Eye of the Sultan: A New Display for Ankara

The British Ambassador's Residence in Ankara was built in the late 1930s. The outbreak of the Second World War meant it was first used as offices for the embassy’s increased numbers of staff. But from the autumn of 1945, after it was reconfigured and redecorated, the ambassador moved in. The house has remained an outstanding residence ever since, hosting royalty, presidents, ministers and other senior people from all walks of life.

A view of the display in the British Ambassador's Residence in Ankara, Turkey.

A view of the display in the British Ambassador's Residence in Ankara, Turkey.

A key part of the Residence’s appeal and convening power is its art work. I am very grateful to [the Government Art Collection] for curating a new series of pictures for the residence, installed in March 2022. The building’s elegant public rooms and guest bedrooms now display works on particular themes, all of which have a connection to Britain’s relations with Turkey.

British Ambassador to Turkey Sir Dominick Chilcott KCMG

Diplomacy through art

The new display in the British Ambassador’s Residence in Ankara reflects the long diplomatic relations between the UK and Turkey, which date back to the 16th century. The new installation coincides with an important centenary, the establishment of the Republic of Turkey in 2023. When the Lausanne Treaty of 1923 was signed recognising the boundaries of the modern state of Turkey, King George V was on the throne, and he along with his Queen-Consort Mary of Teck are displayed at the Residence as a reminder of this salient moment in the country’s history.

The British Ambassador’s Residence in Ankara, Turkey. From left to right: Tacita Dean’s Foreign Policy, (hanging) Grand Vizier’s rod, (on stairs) Mary of Teck (1867-1953), Queen Consort of King George.

One of the curatorial themes explored in the display looks at important British diplomatic figures. Such an example is Edward Wortley Montagu (1678-1761) who was appointed the British Ambassador to the Ottoman Empire in 1716 to negotiate a peace treaty between the Habsburg monarchy in Austria and the Ottomans.

Four paintings by Antonio Guardi and his studio illustrate the way European ambassadors at the time experienced a diplomatic encounter with the Ottoman court, allowing us to imagine the way in which Montagu would have been received by the Sultan at Topkapi Palace in Istanbul. As part of the ceremony, he attended a meeting in the divan or council chamber of the palace, after which he and his retinue were offered a meal by the Grand Vizier. Unnoticed, the Sultan could watch everything behind a small grilled window known as ‘the Eye of the Sultan’, which can still be seen in the Topkapi Palace today.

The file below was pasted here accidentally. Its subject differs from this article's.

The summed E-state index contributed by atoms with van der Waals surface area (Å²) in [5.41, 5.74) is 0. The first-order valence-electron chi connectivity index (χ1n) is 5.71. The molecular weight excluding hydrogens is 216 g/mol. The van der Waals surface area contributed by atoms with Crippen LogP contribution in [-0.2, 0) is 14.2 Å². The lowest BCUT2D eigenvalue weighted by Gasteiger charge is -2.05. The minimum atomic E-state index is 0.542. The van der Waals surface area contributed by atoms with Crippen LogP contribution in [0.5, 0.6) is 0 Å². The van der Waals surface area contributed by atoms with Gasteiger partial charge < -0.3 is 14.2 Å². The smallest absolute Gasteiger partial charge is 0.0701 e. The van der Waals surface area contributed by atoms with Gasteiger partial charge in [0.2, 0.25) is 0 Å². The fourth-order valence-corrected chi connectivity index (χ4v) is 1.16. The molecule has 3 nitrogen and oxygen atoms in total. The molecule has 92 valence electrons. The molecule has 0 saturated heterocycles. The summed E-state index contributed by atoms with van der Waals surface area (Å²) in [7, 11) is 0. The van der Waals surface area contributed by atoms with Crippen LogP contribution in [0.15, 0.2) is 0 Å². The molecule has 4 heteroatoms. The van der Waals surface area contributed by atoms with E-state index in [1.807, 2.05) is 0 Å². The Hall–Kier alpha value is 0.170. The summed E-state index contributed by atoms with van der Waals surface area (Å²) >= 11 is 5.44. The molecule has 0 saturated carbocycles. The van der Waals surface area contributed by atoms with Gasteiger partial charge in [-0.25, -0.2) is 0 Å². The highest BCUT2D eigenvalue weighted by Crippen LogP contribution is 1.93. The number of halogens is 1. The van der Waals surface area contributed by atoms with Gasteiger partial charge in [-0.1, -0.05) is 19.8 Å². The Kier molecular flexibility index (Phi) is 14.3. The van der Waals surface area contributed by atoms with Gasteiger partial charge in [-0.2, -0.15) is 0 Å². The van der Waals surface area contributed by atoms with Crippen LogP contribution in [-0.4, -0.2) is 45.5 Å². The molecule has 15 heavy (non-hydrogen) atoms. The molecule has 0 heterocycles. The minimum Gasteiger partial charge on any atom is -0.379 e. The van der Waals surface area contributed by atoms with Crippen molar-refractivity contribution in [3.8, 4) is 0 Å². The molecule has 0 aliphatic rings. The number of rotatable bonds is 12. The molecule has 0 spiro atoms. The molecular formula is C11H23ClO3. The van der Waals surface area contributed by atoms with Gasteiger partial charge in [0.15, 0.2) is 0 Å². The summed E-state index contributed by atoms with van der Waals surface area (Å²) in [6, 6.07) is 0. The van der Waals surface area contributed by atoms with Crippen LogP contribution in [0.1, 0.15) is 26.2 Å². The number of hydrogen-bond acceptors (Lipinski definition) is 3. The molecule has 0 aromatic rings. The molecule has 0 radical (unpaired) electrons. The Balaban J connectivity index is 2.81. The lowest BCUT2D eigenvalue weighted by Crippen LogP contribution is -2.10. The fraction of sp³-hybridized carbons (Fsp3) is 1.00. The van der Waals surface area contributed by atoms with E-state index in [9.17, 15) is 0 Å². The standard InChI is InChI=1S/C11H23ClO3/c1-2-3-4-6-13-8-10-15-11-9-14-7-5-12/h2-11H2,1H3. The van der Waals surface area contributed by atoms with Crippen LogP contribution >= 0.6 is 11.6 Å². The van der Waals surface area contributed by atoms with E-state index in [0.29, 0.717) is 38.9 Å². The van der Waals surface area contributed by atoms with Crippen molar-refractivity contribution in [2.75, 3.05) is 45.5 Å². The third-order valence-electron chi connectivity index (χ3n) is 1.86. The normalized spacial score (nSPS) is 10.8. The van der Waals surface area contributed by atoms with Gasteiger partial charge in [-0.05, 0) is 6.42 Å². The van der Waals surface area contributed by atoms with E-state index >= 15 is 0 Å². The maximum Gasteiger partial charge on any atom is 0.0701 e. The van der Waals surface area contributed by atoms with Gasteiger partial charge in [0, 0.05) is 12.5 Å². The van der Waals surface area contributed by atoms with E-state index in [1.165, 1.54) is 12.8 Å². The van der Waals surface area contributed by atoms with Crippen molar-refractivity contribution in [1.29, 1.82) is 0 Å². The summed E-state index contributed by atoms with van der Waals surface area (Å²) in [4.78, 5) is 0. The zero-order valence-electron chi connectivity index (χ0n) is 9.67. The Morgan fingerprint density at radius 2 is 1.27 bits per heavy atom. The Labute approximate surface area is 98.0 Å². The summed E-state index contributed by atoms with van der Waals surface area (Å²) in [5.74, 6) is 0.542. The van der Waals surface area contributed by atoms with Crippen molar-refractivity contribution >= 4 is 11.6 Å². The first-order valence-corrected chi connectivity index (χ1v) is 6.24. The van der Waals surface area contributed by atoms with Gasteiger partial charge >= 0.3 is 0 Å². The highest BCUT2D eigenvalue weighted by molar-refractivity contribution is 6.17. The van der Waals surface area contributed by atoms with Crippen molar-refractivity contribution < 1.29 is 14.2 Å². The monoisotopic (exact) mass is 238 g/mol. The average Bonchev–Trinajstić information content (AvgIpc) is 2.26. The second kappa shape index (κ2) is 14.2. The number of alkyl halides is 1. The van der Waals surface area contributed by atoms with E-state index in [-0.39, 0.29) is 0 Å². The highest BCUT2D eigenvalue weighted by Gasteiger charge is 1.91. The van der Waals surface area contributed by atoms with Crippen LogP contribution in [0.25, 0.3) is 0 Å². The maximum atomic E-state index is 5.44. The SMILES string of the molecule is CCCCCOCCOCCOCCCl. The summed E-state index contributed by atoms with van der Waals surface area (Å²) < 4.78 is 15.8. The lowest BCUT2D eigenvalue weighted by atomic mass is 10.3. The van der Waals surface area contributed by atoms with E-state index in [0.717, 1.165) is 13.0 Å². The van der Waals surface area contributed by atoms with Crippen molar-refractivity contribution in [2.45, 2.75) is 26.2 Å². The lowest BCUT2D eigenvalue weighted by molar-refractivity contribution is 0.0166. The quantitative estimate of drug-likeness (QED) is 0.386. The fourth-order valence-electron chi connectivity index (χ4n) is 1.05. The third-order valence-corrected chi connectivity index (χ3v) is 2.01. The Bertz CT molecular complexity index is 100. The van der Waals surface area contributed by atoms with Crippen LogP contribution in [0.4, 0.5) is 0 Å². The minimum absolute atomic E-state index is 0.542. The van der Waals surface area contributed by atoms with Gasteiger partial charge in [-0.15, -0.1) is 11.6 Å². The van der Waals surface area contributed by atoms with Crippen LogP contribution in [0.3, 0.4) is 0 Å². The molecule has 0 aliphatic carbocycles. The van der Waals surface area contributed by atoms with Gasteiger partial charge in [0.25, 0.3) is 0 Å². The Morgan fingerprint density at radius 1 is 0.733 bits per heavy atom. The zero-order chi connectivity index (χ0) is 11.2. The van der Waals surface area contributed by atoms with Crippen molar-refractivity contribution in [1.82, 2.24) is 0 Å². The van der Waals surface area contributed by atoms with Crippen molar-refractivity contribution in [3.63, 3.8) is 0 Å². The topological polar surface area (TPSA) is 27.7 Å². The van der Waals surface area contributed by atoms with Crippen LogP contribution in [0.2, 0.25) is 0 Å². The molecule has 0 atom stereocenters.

Antonio Guardi & Studio, Audience of a European Ambassador with the Sultan, c. 1740

Silk Routes

Diplomatic ties between the two countries enabled trade to develop further along the Silk Route. Turkey’s geographical position meant that it could serve as a bridge between Asia and Europe. Caravan routes transported goods from one continent to the other. This selection of historical as well as contemporary works of art hints at these cultural exchanges and showcases Central Asian rugs, marbled paper, spices and precious stones.

In 1851, Queen Victoria visited the Great Exhibition at Crystal Palace and observed the Turkish pavilion:

Under a sort of tent, containing charming Turkish stuffs, including very fine silks, the manufacture of which was recently introduced by the Sultan into Turkey, raw materials, carpets and rugs.

Inside the British Ambassador’s Residence in Ankara, Turkey.

Turkish Tulips

Originating in Central Asia, tulips were  introduced to Europe via Istanbul in the 16th century. The flower’s beauty and variety inspired court poets, artists and merchants, but its excessively high price caused a so-called tulip mania in the Dutch Republic. During the reign of Ahmed III in the 18th century (known as ‘the Tulip Era’), the flower was re-imported from the Dutch Republic to the Ottoman Empire and European ambassadors would have witnessed festivals and illuminations dedicated to tulips.